36. Pail R, Goiginger H, Mayrhofer R, Schuh WD, Brockmann JM et al (2010) GOCE gravity field model derived from orbit and gradiometry data applying the Time-Wise Method. In: Lacoste-Francis H (ed) Proceedings of the ESA living planet symposium, 28 June–2 July, Bergen, ESA, Publication SP-686Google Scholar
  37. Pail R, Bruinsma S, Migliaccio F, Förste C, Goiginger H, Schuh WD, Höck E, Reguzzoni M, Brockmann JM, Abrikosov O, Veicherts M, Fecher T, Mayrhofer R, Krasbutter I, Sanso F, Tscherning CC (2011a) First GOCE gravity field models derived by three different approaches. J Geod 85(11):819–843. doi: 10.1007/s00190-011-0467-x (special issue: “GOCE—the Gravity and Steady-state Ocean Circulation Explorer”)Google Scholar
  38. Pail R, Goiginger H, Schuh W, Höck E, Brockmann J, Fecher T, Mayer-Gürr T, Kusche J, Jäggi A, Rieser D, Gruber T (2011b) Combination of GOCE data with complementary gravity field information (GOCO). In: Proceedings of 4th international GOCE user workshop, Munich, 31st March 2011, ESA SP-696, NoordwijkGoogle Scholar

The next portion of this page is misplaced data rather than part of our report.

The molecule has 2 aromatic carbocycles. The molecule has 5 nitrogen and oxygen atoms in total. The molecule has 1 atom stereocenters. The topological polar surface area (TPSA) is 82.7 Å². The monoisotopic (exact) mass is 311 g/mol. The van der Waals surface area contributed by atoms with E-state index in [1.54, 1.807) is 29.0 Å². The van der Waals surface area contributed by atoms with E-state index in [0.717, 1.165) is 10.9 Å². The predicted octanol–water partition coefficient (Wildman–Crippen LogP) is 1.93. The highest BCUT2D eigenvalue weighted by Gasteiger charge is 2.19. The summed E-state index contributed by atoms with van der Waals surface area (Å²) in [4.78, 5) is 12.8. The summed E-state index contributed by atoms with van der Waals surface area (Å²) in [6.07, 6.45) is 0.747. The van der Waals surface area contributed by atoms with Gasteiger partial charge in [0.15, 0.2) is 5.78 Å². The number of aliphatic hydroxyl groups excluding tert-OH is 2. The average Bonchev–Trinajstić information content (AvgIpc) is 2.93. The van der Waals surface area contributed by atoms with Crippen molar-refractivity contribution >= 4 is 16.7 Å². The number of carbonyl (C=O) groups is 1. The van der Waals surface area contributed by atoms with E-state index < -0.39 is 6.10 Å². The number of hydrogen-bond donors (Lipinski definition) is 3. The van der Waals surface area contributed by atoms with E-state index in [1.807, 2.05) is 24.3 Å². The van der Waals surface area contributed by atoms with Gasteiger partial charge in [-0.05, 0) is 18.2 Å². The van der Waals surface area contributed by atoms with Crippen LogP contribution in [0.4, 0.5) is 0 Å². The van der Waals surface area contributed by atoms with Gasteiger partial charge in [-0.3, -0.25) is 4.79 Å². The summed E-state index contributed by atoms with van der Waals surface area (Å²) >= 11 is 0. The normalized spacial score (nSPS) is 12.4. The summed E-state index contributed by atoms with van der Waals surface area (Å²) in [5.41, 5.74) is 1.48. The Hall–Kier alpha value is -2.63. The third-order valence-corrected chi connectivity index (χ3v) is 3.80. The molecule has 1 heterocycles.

39. Pail R, Fecher T, Murböck M, Rexer M, Stetter M, Gruber T, Stummer C (2012) Impact of GOCE L1b data reprocessing on GOCE-only and combined gravity field models. In: Studia Geophysica et Geodaetica. Springer, Berlin. doi: 10.1007/s11200-012-1149-8
  40. Pavlis N, Holmes S, Kenyon S, Factor J (2012) The developement and evaluation of the Earth Gravitational Model 2008 (EGM2008). J Geophys Res 117. doi: 10.1029/2011JB008916
  41. Rummel R, van Gelderen M (1995) Meissl scheme—spectral characteristics of physical geodesy. Manusrcipta Geodaetica 20:379– 385Google Scholar
  42. Sneeuw N, van Gelderen M (1997) The polar gap. In: Geodetic boundary value problems in view of the one centimeter geoid. Lecture Notes in Earth Science, vol 65, pp 559–568Google Scholar